We have put forward a probable diagnosis of PH, and it is supported with evidence of at least 20 attacks within 12 h, unilateral features of orbital pain, conjunctival injection, lacrimation, ptosis and miosis. There is a response to indomethacin with marked improvement of symptoms upon ingestion of indomethacin with sustained response.

The main differential diagnosis of headache in our patient is that of a hemiplegic migraine under the subtypes of brainstem, sensory and motor migraine. Firstly, the duration of pain attacks is uniformly less than 4 h per episode, whether occurring inpatient or as outpatient; compared to the duration of pain of migraines which usually last 4–72 h [1]. Secondly, his non-motor symptoms of diplopia, dysarthria and sensory loss all lasted more 3 h and is not consistent with the International Classification of Headache Disorders 3rd edition (ICHD-3) classification criteria. There were no visual auras in our patient and 90% of all migraine auras are visual [1], and additionally brainstem migraines are also rare, occurring for approximately 10% of all migraines [15]; making a diagnosis of migraine unlikely. Lastly neither ptosis, miosis nor autonomic symptoms have ever been described as migraine auras in ICHD-3 [1] nor in a review of brainstem migraines (Table 2 in reference [15]). Another differential diagnosis is that of a migrainous infarct [1], which is unlikely as this diagnosis is ruled out with an absence of restricted diffusion in an MRI performed during the acute episode of stroke. While there is a proportion of posterior circulation infarcts which are not detected on neuroimaging during the acute event, our patient had a MRI one year following the initial attack in 2019 and there was no evidence of T2 hyperintensities suggestive of a previous infarct. A less likely differential could be that the patient was having multiple episodes of transient ischaemic attacks, of which is unlikely given that his symptoms and signs were always related to headaches, and went away when the headache resolved, and that there was a paucity of vascular disease in the T2 as well as a normal MRA in the MRI performed in the second admission.

This case report suggests that PH may present unusually as a stroke mimic. The index of suspicion of a stroke in both presentations were high. In the first presentation, the patient belonged to the geriatric age group and presented signs of weakness and nystagmus, which were not typically related to the autonomic nervous system. In the second presentation, he was previously thought to have had a DWI-negative stroke and had motor signs developing in limbs contralateral to the previous episode.

While there have been accounts of Horner’s syndrome with paradoxical ipsilateral sweating, these cases are often found in post-surgical patients with following cervical sympathectomy with resultant anomalous vagal connections to the postganglionic sympathetic nerves [16]. The Horner’s syndrome that the patient developed can thus be considered as atypical in its presentation and can be a clue to the diagnosis of PH which shares examination signs of ptosis and miosis.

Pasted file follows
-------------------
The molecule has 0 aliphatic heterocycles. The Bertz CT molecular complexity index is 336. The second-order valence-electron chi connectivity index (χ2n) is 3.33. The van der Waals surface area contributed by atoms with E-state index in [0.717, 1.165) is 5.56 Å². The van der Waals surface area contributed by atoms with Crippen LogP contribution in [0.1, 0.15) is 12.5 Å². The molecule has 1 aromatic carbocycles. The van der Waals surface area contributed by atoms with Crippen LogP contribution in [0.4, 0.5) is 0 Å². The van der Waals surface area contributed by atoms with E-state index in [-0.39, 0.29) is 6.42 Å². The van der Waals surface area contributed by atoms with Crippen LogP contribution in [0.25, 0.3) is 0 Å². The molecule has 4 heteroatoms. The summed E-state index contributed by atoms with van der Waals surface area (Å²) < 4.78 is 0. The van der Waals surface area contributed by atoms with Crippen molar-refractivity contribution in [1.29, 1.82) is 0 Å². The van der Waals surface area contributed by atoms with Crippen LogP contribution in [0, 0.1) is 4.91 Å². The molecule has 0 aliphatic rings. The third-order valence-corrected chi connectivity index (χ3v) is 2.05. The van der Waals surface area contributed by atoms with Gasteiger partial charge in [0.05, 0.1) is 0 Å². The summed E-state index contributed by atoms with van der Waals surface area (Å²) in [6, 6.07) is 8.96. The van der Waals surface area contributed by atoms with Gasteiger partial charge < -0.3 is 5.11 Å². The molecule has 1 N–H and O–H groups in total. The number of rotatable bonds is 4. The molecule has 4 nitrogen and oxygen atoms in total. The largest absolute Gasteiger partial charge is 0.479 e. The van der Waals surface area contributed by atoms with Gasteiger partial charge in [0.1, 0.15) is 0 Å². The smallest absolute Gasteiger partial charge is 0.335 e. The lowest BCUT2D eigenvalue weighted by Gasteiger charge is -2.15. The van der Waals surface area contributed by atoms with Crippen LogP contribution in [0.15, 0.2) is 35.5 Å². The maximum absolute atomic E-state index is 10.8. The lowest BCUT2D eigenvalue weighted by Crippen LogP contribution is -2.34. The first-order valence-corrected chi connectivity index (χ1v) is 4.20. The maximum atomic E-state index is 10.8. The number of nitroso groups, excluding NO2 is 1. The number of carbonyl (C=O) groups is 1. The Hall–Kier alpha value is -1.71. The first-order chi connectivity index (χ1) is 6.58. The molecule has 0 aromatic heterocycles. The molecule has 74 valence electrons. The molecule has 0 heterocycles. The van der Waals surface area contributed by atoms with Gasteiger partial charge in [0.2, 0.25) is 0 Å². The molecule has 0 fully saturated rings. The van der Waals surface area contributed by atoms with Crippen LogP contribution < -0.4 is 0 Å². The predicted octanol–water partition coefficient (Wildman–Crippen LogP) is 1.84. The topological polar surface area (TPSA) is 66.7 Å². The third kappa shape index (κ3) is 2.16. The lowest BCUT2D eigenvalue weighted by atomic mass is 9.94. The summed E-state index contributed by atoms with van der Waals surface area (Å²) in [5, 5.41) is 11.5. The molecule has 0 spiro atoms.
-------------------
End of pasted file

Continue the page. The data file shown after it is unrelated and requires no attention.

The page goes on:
Our patient has responded to indomethacin treatment as well as improvement of frequency and severity of headache attacks with low dose indomethacin prophylaxis 50 mg every night. This is consistent with current treatment recommendations of which further follow-up is suggested, in view of gastrointestinal toxicity of indomethacin and to taper mediations to the lowest possible dose [17]. Additionally, as the pathophysiology of PH is not fully described [17, 18], this report may help guide further research in this area and in particular, PH and its pathophysiology in relation to the brainstem. In summary, the learning point is that PH has joined the list of stroke chameleons and that it would be one of the differentials in a patient with hemiplegia, hemisensory loss, autonomic signs and severe headache. However, as many headaches are actually brainstem infarcts or dissections, the safest option would be to undergo neuroimaging first and to manage the patient assuming there was a stroke.

Availability of data and materials

Not applicable.

Abbreviations

BP:

Blood Pressure

bpm:

Beats Per Minute

CT:

Computerized Tomographic

CTA:

Computerized Tomographic Angiogram

HR:

Heart Rate

ICHD-3:

The International Classification of Headache Disorders 3rd edition

MRC:

Medical Research Council

MRI:

Magnetic Resonance Imaging

MRA:

Magnetic Resonance Angiography

PH:

Paroxysmal Hemicrania

T2:

Transverse Relaxation Time

TAC:

Trigeminal Autonomic Cephalalgia

References

  1. 1.

    International Headache Society 2018. The international classification of headache disorders, 3rd edition. Cephalalgia. 2018;38(1):1–211. https://doi.org/10.1177/0333102417738202.

    Article  Google Scholar 

  2. 2.

    Osman C, Bahra A. Paroxysmal hemicrania. Ann Indian Acad Neurol. 2018;21(Suppl S1):16–22.

    Google Scholar 

  3. 3.

    Antonaci F, Sjaastad O. Chronic paroxysmal hemicrania (CPH): a review of the clinical manifestations. Headache. 1989;29:648–56 [PubMed] [Google Scholar].

    CAS  Article  Google Scholar 

  4. 4.

    Cittadini E, Matharu MS, Goadsby PJ. Paroxysmal hemicrania: a prospective clinical study of 31 cases. Brain. 2008;131:1142–55.

    Article  Google Scholar 

  5. 5.

    Cid CG, Berciano J, Pascual J. Retro-ocular headache with autonomic features resembling "continuous" cluster headache in lateral medullary infarction. J Neurol Neurosurg Psychiatry. 2000;69(1):134.

    CAS  Article  Google Scholar 

  6. 6.

    Altavilla R, Landi D, Altamura C, Bussone G, Maggio P, Corbetto M, et al. Dorsolateral medullary ischemic infarction causing autonomic dysfunction and headache: a case report. J Headache Pain. 2012;13(4):327–30. https://doi.org/10.1007/s10194-012-0427-8 Epub 2012 Feb 29.